• When you click on links to various merchants on this site and make a purchase, this can result in this site earning a commission. Affiliate programs and affiliations include, but are not limited to, the eBay Partner Network.

Towing on an open trailer. In neutral or in park even though it is strapped down? What say ye?

QUOTE="fullmetaljacket, post: 912404328, member: 4797"]
Made it all the way home to NYC from Detroit. Straps crossed just as I have done for years and no issues. I did ratchet up the rear straps a tiny bit on one of my many check stops just for safe measure.
I also had a huge hard rubber chuck at one of the wheels and it was chained to the trailer just in case it too would loosen up and jump off on one of the many road irregularities on the way.
See, you hit on the major safety point, whether you cross straps, or not. "many check stops" I usually have a good reason to stop and check the straps every hundred miles or so (read "rest stops"), and maybe more often with a car I've never towed before, especially if I have to space up one side of the car to get the door open..... Had to do that recently with my DD.
The problem with crossing them is that if one strap comes loose the other one could pull the car off of the trailer sideways.
Well then it would be damaged like when you tow with your straps in line… Seriously never had that problem in 35 years. I never had one come loose. If you know what you are doing and use quality straps it’s way safer than having your car hop sideways when leaving the straps in line which is very common on a wet deck of trailer with wet straps.. Seen the actual damage too many times verses someone saying a strap came loose when crossed….
If the vehicle rocks back and forth putting it in park and setting the park brake will not save it. I personally don't like tying down with straps unless it's the 18-wheeler flatbed trailer type. Still like my chains and binders.
Made it all the way home to NYC from Detroit. Straps crossed just as I have done for years and no issues. I did ratchet up the rear straps a tiny bit on one of my many check stops just for safe measure.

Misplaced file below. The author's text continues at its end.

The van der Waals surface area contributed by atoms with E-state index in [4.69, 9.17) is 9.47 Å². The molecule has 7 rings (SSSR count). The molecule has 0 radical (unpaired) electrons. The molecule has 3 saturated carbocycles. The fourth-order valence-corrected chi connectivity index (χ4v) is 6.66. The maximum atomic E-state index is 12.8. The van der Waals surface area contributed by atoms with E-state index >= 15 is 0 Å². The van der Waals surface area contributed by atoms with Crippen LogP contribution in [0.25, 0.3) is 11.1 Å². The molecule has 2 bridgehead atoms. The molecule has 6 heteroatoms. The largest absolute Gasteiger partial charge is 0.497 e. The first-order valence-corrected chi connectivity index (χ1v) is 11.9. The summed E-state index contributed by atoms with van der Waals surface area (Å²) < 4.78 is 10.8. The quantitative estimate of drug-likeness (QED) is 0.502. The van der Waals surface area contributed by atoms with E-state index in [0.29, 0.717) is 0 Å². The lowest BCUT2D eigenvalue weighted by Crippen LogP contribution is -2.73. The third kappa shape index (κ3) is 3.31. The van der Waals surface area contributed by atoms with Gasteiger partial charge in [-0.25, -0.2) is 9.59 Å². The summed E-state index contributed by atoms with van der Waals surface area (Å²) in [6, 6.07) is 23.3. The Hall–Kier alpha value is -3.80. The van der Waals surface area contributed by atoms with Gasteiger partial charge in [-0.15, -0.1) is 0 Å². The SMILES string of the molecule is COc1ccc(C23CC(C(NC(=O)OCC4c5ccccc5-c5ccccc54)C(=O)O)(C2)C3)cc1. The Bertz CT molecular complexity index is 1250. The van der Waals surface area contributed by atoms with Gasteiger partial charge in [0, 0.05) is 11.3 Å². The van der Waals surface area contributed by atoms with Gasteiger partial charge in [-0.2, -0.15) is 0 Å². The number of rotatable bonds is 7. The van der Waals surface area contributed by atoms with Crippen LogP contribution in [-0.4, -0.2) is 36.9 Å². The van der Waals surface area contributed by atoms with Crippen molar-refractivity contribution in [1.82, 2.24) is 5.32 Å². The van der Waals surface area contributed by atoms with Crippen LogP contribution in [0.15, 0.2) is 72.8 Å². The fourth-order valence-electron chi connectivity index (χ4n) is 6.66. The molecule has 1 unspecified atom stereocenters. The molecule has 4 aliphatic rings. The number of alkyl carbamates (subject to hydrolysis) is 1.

I also had a huge hard rubber chuck at one of the wheels and it was chained to the trailer just in case it too would loosen up and jump off on one of the many road irregularities on the way.
I am not saying there is an absolute right way , my mate does same as you . I simply looked at how most do and what changes have happened over time , especially looking at tow trucks . My rear loop around tyre then ratchet not just fore/aft but out at an angle . I understand rears are mostly to stop rear hopping around on bumps . I can use these rears he cant due to space/access so he cross straps . BUT he does want the same front as mine fitted , quick and easy plus have built in chocks that lock to trailer floor .

Not necessarily. The strap could fail as could one of the mounting point.
If it weren't for my limited time, I would have bought two extra straps and strapped it in a straight line both front and back along with the cross straps, but I needed to get home. That said, here's another bombshell......I tow at a decent speed 55-60 mph at most. Things happen really fast when an extra tail is overwhelmed by too much speed. Some of my Boyz actually tow at 75-90 mph believe it or not. Sick.....Obviously they don't love their cars as much as I do mine.
The vast majority of my towing is done in california, where the speed limit for towing vehicles, or trucks with three axles or more, is 55mph. (Highway car speed limit, 70 mph.)
Of course, NOBODY making a living driving a truck does 55. I tend to set my cruise control to the same speed as the majority of semi's, around 63. I actually find the reduction in speed relaxing.
Saw this picture in FB ad tonight. Florida.

Last edited: